As both have probably learned, the grass isn’t always greener on the other side. Their history aside, Sloan would actually be an excellent choice to coach Williams and the Nets. Sloan probably isn’t looking for a lengthy rebuilding project, and the Nets have the talent to win playoff series right now. He could get help get them over the hump.

But both Sloan and Williams must know they’d face an enormity of media attention if the Nets hire Sloan, and the probing would continue at even the slightest hint of disharmony throughout the season. Maybe, though, dealing with annoyances like that are worth it in the end.

Enjoy 50-best circus shots of last NBA season

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As of tomorrow, training camps around the league open, and all the focus goes to the 2016-17 season.

For fun, let’s look back one more time at last season — the 50 top circus shots of last season.

Stephen Curry driving the lane and throwing up prayers once he draws contact (and hitting them), there is Russell Westbrook throwing the inbounds pass off an opponent’s back, and so much more. Enjoy. Then let’s get on with next season.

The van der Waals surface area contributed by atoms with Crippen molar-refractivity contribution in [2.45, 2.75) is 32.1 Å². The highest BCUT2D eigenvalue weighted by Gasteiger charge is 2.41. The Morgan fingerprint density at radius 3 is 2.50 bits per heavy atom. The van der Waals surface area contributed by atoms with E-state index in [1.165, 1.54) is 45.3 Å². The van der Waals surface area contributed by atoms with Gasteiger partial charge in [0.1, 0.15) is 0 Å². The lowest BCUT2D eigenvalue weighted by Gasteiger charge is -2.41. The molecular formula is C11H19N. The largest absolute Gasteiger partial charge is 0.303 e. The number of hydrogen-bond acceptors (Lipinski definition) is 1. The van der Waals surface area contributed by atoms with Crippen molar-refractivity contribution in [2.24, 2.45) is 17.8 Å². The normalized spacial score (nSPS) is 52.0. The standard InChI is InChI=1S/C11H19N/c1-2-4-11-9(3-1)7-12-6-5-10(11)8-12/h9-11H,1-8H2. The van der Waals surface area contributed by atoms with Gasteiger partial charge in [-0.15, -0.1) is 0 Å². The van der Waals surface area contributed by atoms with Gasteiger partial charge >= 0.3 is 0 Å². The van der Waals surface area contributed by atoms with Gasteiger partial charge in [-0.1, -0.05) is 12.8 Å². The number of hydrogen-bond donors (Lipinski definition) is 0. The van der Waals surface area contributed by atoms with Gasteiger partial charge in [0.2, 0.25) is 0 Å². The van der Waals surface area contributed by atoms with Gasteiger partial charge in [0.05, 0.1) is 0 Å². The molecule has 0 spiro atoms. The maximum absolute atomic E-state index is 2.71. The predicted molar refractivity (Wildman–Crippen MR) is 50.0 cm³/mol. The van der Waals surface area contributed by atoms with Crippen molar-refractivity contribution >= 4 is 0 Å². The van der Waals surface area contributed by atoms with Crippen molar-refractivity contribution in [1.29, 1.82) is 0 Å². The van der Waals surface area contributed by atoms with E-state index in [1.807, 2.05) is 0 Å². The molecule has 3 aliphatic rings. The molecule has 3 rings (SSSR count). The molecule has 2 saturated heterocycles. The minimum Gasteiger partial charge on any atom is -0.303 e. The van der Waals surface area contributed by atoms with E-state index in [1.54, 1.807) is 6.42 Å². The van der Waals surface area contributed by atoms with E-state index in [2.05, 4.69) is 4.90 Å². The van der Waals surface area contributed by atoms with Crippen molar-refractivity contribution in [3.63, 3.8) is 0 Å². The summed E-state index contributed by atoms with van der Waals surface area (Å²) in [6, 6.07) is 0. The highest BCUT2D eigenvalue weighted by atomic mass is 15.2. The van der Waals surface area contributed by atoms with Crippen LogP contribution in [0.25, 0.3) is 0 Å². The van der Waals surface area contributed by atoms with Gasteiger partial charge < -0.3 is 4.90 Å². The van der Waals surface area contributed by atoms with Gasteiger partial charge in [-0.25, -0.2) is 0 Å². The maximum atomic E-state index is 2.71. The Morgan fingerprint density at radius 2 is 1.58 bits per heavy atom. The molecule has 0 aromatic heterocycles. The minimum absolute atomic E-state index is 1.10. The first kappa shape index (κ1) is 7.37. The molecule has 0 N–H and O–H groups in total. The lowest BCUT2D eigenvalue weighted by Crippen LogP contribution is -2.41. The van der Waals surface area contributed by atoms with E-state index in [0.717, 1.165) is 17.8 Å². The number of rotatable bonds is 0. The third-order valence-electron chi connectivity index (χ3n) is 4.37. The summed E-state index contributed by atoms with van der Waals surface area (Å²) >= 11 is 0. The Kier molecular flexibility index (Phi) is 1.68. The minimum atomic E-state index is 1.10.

To avoid trash talk, Steven Adams told Kevin Garnett he didn’t speak English

Kevin Garnett
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Kevin Garnett intimidates people. In the machismo-fueled world of professional sports nobody comfortably admits they were intimidated, but in the wake of Garnett announcing his retirement, a number of players stepped forward to say exactly that. And that KG trashed talked them fearlessly.

Oklahoma City’s Steven Adams found a way to avoid that — tell KG he didn’t speak English.

Brilliant.